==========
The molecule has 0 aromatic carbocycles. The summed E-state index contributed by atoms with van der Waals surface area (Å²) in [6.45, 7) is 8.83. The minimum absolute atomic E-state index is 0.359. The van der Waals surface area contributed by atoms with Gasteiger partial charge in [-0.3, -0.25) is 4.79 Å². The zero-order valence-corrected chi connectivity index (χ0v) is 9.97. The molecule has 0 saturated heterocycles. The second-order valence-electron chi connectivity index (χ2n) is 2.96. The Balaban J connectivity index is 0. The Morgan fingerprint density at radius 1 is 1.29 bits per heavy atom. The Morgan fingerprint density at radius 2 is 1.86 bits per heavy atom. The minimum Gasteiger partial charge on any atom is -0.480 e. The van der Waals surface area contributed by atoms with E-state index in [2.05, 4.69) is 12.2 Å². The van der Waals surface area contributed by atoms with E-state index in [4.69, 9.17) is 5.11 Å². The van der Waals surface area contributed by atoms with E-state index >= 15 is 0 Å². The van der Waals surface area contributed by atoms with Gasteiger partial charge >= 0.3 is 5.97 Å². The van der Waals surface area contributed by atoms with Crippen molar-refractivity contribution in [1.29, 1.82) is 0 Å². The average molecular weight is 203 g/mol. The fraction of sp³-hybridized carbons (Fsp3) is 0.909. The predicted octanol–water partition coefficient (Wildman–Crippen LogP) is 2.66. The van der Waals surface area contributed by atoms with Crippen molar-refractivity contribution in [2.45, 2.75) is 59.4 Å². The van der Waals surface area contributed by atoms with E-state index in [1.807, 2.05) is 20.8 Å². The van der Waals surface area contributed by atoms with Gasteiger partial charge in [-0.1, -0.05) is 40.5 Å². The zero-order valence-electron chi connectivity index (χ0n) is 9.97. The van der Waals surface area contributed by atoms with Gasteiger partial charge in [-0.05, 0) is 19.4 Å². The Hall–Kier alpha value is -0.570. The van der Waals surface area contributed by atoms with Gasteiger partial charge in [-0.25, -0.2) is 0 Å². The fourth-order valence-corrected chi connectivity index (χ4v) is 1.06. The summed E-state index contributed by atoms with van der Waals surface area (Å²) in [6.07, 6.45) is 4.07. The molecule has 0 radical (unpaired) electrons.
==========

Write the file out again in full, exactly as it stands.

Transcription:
The molecule has 0 aromatic carbocycles. The summed E-state index contributed by atoms with van der Waals surface area (Å²) in [6.45, 7) is 8.83. The minimum absolute atomic E-state index is 0.359. The van der Waals surface area contributed by atoms with Gasteiger partial charge in [-0.3, -0.25) is 4.79 Å². The zero-order valence-corrected chi connectivity index (χ0v) is 9.97. The molecule has 0 saturated heterocycles. The second-order valence-electron chi connectivity index (χ2n) is 2.96. The Balaban J connectivity index is 0. The Morgan fingerprint density at radius 1 is 1.29 bits per heavy atom. The Morgan fingerprint density at radius 2 is 1.86 bits per heavy atom. The minimum Gasteiger partial charge on any atom is -0.480 e. The van der Waals surface area contributed by atoms with E-state index in [2.05, 4.69) is 12.2 Å². The van der Waals surface area contributed by atoms with E-state index in [4.69, 9.17) is 5.11 Å². The van der Waals surface area contributed by atoms with E-state index >= 15 is 0 Å². The van der Waals surface area contributed by atoms with Gasteiger partial charge >= 0.3 is 5.97 Å². The van der Waals surface area contributed by atoms with Crippen molar-refractivity contribution in [1.29, 1.82) is 0 Å². The average molecular weight is 203 g/mol. The fraction of sp³-hybridized carbons (Fsp3) is 0.909. The predicted octanol–water partition coefficient (Wildman–Crippen LogP) is 2.66. The van der Waals surface area contributed by atoms with Crippen molar-refractivity contribution in [2.45, 2.75) is 59.4 Å². The van der Waals surface area contributed by atoms with E-state index in [1.807, 2.05) is 20.8 Å². The van der Waals surface area contributed by atoms with Gasteiger partial charge in [-0.1, -0.05) is 40.5 Å². The zero-order valence-electron chi connectivity index (χ0n) is 9.97. The van der Waals surface area contributed by atoms with Gasteiger partial charge in [-0.05, 0) is 19.4 Å². The Hall–Kier alpha value is -0.570. The van der Waals surface area contributed by atoms with Gasteiger partial charge in [-0.25, -0.2) is 0 Å². The fourth-order valence-corrected chi connectivity index (χ4v) is 1.06. The summed E-state index contributed by atoms with van der Waals surface area (Å²) in [6.07, 6.45) is 4.07. The molecule has 0 radical (unpaired) electrons.